Recoll also comes with a viable command-line interface and a web-browser interface.

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Tested, works fine. Thanks –  Leszek Żarna Oct 26 '13 at 8:06

I made this destructive small script. Have fun with it.

function pdfsearch()
{
    find . -iname '*.pdf' | while read filename
    do
        #echo -e "\033[34;1m// === PDF Document:\033[33;1m $filename\033[0m"
        pdftotext -q -enc ASCII7 "$filename" "$filename."; grep -s -H --color=always -i $1 "$filename."
        # remove it!  rm -f "$filename."
    done
}
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+1. But instead of the $filename. you should pipe it into grep. –  Raphael Ahrens Aug 13 '13 at 9:06

My actual version of pdfgrep (1.3.0) allows the following:

pdfgrep -HiR 'pattern' /path

When doing pdfgrep --help:

  • H: Print the file name for each match.
  • i: Ignore case distinctions.
  • R: Search directories recursively.

It works well on my Ubuntu.

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I had the same problem and thus I wrote a script which searches all pdf files in the specified folder for a string and prints the PDF files wich matched the query string.

Maybe this will be helpful to you.

You can download it here

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recommend pdfgrep( Pdfgrep is a tool to search text in PDF files. It works similar to grep. ) and if you want windows version, please visit here, http://soft.rubypdf.com/software/pdfgrep-windows-version

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If You want to see file names with pdftotext use following command:

find . -name '*.pdf' -exec echo {} \; -exec pdftotext {} - \; | grep "pattern\|pdf" 
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This also displays file name without the pattern but it is useful.. –  Raghav Jul 17 '13 at 19:09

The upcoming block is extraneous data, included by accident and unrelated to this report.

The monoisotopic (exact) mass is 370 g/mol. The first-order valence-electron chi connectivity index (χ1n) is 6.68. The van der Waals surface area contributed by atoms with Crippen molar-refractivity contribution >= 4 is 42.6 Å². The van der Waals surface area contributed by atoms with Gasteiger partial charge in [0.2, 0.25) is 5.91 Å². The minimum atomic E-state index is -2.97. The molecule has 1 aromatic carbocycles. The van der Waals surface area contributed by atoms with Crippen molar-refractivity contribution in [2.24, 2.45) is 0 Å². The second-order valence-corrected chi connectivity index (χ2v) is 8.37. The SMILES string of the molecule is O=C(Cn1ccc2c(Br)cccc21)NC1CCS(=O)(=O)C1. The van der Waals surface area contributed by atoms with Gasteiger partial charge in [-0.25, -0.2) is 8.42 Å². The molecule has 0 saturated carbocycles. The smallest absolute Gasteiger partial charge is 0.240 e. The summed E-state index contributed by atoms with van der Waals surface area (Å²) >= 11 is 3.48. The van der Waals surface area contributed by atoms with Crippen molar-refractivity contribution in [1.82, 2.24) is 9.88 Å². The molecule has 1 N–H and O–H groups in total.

There is an open source common resource grep tool crgrep which searches within PDF files but also other resources like content nested in archives, database tables, image meta-data, POM file dependencies and web resources - and combinations of these including recursive search.

The full description under the Files tab pretty much covers what the tool supports.

I developed crgrep as an opensource tool.

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Craig - do you have a connection to that project? If so, you should state it in your answer. I say this because you've just posted a virtually identical answer to two other old questions ... –  Stephen C Nov 10 '13 at 7:19
    
Updated post to clarify that I'm the author of crgrep –  Craig Apr 13 at 22:29

You need some tools like pdf2text to first convert your pdf to a text file and then search inside the text. (You will probably miss some information or symbols).

If you are using a programming language there are probably pdf libraries written for this purpose. e.g. http://search.cpan.org/dist/CAM-PDF/ for Perl

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I like @sjr's answer however I prefer xargs vs -exec. I find xargs more versatile. For example with -P we can take advantage of multiple CPUs when it makes sense to do so.

find . -name '*.pdf' | xargs -P 5 -I % pdftotext % - | grep --with-filename --label="{}" --color "pattern"
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try using 'acroread' in a simple script like the one above

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This is really a comment, not an answer to the question. You can always comment on your own posts, and once you have sufficient reputation you will be able to comment on any post. –  Florent Aug 17 '12 at 9:05